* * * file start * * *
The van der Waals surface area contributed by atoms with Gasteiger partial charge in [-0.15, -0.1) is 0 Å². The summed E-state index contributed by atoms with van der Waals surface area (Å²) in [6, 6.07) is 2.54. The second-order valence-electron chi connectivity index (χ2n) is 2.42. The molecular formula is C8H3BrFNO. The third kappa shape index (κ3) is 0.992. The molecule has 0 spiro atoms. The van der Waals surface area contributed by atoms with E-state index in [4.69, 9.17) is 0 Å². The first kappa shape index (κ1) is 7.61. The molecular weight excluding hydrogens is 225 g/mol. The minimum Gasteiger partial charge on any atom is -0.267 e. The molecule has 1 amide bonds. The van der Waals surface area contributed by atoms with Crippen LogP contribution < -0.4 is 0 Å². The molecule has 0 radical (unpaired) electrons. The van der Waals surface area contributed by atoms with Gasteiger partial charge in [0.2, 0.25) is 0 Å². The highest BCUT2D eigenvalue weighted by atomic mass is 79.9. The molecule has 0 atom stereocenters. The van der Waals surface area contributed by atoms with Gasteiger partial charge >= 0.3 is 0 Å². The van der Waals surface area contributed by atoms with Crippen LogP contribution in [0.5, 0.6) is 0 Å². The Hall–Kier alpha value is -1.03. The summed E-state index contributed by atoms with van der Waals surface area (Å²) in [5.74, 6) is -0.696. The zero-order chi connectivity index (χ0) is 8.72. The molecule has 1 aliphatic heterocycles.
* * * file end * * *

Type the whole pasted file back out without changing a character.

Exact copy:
The van der Waals surface area contributed by atoms with Gasteiger partial charge in [-0.15, -0.1) is 0 Å². The summed E-state index contributed by atoms with van der Waals surface area (Å²) in [6, 6.07) is 2.54. The second-order valence-electron chi connectivity index (χ2n) is 2.42. The molecular formula is C8H3BrFNO. The third kappa shape index (κ3) is 0.992. The molecule has 0 spiro atoms. The van der Waals surface area contributed by atoms with E-state index in [4.69, 9.17) is 0 Å². The first kappa shape index (κ1) is 7.61. The molecular weight excluding hydrogens is 225 g/mol. The minimum Gasteiger partial charge on any atom is -0.267 e. The molecule has 1 amide bonds. The van der Waals surface area contributed by atoms with Crippen LogP contribution < -0.4 is 0 Å². The molecule has 0 radical (unpaired) electrons. The van der Waals surface area contributed by atoms with Gasteiger partial charge in [0.2, 0.25) is 0 Å². The highest BCUT2D eigenvalue weighted by atomic mass is 79.9. The molecule has 0 atom stereocenters. The van der Waals surface area contributed by atoms with Gasteiger partial charge >= 0.3 is 0 Å². The van der Waals surface area contributed by atoms with Crippen LogP contribution in [0.5, 0.6) is 0 Å². The Hall–Kier alpha value is -1.03. The summed E-state index contributed by atoms with van der Waals surface area (Å²) in [5.74, 6) is -0.696. The zero-order chi connectivity index (χ0) is 8.72. The molecule has 1 aliphatic heterocycles.